Look around you... lots of people think it’s OK to park on the path

It's prohibited to park on a foot-way - so it is stated in the Road Traffic Regulations... but that's not stopping some people, so says Ailin Quinlan in her weekly column
Look around you... lots of people think it’s OK to park on the path

KEEP OUR FOOTPATHS CLEAR: It is illegal to park your vehicle on a footpath blocking the way. Picture: Denis Minihane

SO yes, in case you’re wondering, there’s a good reason for my invoking the Road Traffic (Traffic and Parking) Regulations, 1997 in the first sentence of this column. It’s because according to this legislation, it is prohibited to park on a foot-way. It says it very clearly. It says lots of other things about parking very clearly as well, but let’s just stick with the foot-way reference for the time being.

I had to look it up recently (a) because I was cross and (b) because I was virtually certain that I was right. And there is a very good reason for this kind of thing being prohibited, as I discovered during an early-morning power-walk on the footpath of a fairly busy road.

It was a nice generous footpath, and perfectly comfortable to walk along until, that is, I came up behind the large van parked smack across it. And when I say smack across the footpath, I mean it was quite literally taking up the whole pavement. As I approached this sizeable vehicle, I debated what to do — cross the wide road to the pavement on the other side before I reached it? Pop briskly out around the back of it into heavy oncoming traffic and, presumably, get myself killed in my attempt to reach the pavement at the far end of the van? Since it was still only around 7.30am and nothing bad had happened so far that day to make me think a walker’s imitation of a kamikaze pilot was a good idea, I decided to just cross the road altogether. However at the same time the van’s rear lights came on. It was moving! Great! So I kept walking along the footpath. The van moved off the pavement and out onto the road — and stopped again, this time parking alongside the pavement where it actually should have been all the time.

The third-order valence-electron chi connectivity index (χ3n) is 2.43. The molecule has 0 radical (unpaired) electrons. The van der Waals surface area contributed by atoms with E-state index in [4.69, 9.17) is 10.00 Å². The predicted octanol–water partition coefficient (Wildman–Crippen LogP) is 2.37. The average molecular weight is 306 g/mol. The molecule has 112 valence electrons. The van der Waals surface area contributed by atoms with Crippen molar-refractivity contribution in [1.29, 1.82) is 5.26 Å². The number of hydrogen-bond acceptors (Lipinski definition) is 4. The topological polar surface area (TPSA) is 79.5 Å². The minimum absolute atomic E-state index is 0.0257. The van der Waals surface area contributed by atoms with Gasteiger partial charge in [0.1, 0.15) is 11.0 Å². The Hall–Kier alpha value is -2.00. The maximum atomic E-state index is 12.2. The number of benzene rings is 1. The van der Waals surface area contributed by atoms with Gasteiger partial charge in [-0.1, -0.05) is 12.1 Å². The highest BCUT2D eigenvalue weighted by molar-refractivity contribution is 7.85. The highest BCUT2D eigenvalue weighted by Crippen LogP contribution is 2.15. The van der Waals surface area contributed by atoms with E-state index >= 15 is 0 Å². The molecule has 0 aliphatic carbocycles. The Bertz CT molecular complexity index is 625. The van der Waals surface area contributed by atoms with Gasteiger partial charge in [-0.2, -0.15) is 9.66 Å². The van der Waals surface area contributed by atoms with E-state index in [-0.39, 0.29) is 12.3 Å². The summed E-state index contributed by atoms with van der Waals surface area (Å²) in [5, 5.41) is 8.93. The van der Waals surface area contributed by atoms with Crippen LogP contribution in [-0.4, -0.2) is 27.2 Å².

As I passed by, the driver looked out the open window at me. I was going to say thanks for moving off the footpath, and keep going, but then I thought — suppose he hadn’t moved? This had happened before on other walks, where I had come across vehicles parked right up on the footpath like that — they completely obstruct your progress and force you to squeeze past on the inside or else go out around and into a busy road.

So I cordially asked the guy in the yellow high-vis vest if he was aware that it was illegal to park like that on a footpath. He dodged the question, countering that he had moved the van for me, which in fairness, he had.I agreed that he had, but I also pointed out that if he hadn’t seen me, I would have been forced out into the face of busy traffic.

I said again, that it was illegal to park on top of a footpath like this. No it wasn’t, he said. Actually, I said, it was illegal.

“You’re wrong,” said this presumably licensed driver:“It’s not illegal.”